Under the radar of most observers a trend is emerging of evangelicals converting to Catholicism.
In the fall of 1999, I was a freshman at Gordon College, an evangelical liberal arts school in Massachusetts. There, fifteen years earlier, a professor named Thomas Howard resigned from the English department when he felt his beliefs were no longer in line with the college’s statement of faith. Despite all those intervening years, during my time at Gordon the specter of Thomas Howard loomed large on campus. The story of his resignation captured my imagination; it came about, ultimately, because he converted to Roman Catholicism.
Though his reasons for converting were unclear and perhaps unimaginable to me at the time (they are actually well-documented in his book Evangelical is Not Enough which, back then, I had not yet read), his reasons seemed less important than the knowledge that it could happen. I had never heard of such a thing.
I grew up outside of Boston in what could be described as an Irish-Catholic family, except for one minor detail: my parents had left the Church six years before I was born when they were swept up in the so-called “Jesus Movement” of the 1970s. So Catholicism was all around me, but it was not mine. I went to mass with my grandparents, grew up around the symbolism of rosary beads and Virgin Mary statues, attended a Catholic high school, and was present at baptisms, first communions, and confirmations for each of my Catholic family members and friends.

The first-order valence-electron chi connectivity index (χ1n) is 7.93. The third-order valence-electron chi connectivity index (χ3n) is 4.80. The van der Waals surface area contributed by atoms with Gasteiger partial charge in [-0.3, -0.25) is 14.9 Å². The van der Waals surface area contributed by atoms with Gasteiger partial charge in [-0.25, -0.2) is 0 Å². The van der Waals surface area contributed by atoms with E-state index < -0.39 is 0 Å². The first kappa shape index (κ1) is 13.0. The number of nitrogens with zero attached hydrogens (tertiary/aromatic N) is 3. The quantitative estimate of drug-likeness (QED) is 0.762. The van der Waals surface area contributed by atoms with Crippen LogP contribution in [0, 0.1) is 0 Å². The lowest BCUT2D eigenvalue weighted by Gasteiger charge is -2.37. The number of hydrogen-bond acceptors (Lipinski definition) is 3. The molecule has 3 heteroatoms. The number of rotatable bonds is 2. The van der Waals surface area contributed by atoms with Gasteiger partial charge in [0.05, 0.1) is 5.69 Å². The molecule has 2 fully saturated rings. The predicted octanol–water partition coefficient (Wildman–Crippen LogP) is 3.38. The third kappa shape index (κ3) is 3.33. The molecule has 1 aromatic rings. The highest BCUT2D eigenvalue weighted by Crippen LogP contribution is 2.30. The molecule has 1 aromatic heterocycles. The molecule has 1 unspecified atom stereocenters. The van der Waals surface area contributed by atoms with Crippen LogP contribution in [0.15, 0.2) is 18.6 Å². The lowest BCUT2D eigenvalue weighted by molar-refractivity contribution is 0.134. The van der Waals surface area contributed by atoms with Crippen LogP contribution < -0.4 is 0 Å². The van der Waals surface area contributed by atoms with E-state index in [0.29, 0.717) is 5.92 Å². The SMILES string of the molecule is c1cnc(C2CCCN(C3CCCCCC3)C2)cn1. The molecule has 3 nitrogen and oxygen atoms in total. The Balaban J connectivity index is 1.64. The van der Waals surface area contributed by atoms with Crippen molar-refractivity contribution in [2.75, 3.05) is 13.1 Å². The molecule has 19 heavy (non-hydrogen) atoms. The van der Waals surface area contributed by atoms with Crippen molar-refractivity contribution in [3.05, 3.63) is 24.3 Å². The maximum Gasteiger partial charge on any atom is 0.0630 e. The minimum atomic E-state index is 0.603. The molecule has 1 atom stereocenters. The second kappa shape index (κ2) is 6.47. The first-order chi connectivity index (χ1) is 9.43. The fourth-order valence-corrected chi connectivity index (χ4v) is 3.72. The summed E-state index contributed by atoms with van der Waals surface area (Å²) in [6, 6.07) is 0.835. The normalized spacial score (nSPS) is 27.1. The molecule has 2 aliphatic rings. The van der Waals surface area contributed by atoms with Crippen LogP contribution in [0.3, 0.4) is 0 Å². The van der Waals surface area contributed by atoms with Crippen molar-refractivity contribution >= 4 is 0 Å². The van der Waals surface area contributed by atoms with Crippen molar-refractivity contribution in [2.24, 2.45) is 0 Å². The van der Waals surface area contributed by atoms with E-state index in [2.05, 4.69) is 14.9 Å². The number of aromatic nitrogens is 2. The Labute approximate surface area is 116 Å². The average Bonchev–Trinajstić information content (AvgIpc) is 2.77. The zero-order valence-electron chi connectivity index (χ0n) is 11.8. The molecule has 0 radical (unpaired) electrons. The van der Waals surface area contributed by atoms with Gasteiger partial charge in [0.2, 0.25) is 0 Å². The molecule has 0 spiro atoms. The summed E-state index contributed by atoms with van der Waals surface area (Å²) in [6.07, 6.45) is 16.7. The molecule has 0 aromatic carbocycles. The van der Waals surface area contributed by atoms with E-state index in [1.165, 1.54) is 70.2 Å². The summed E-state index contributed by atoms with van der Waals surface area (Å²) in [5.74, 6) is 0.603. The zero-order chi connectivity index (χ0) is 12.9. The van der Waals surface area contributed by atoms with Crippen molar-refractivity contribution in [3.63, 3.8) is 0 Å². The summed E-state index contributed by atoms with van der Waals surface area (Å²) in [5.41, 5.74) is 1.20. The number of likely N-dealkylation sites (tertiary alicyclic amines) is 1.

All throughout this time my parents never spoke ill of the Catholic Church; though the pastors and congregants of our non-denominational, charismatic church-that-met-in-a-warehouse, often did. Despite my firsthand experience with the Church, between the legend of my parents’ conversion (anything that happens in a child’s life before he is born is the stuff of legends) and the portrait of the Catholic Church as an oppressive institution that took all the fun out of being “saved,” I understood Catholicism as a religion that a person leaves when she becomes serious about her faith.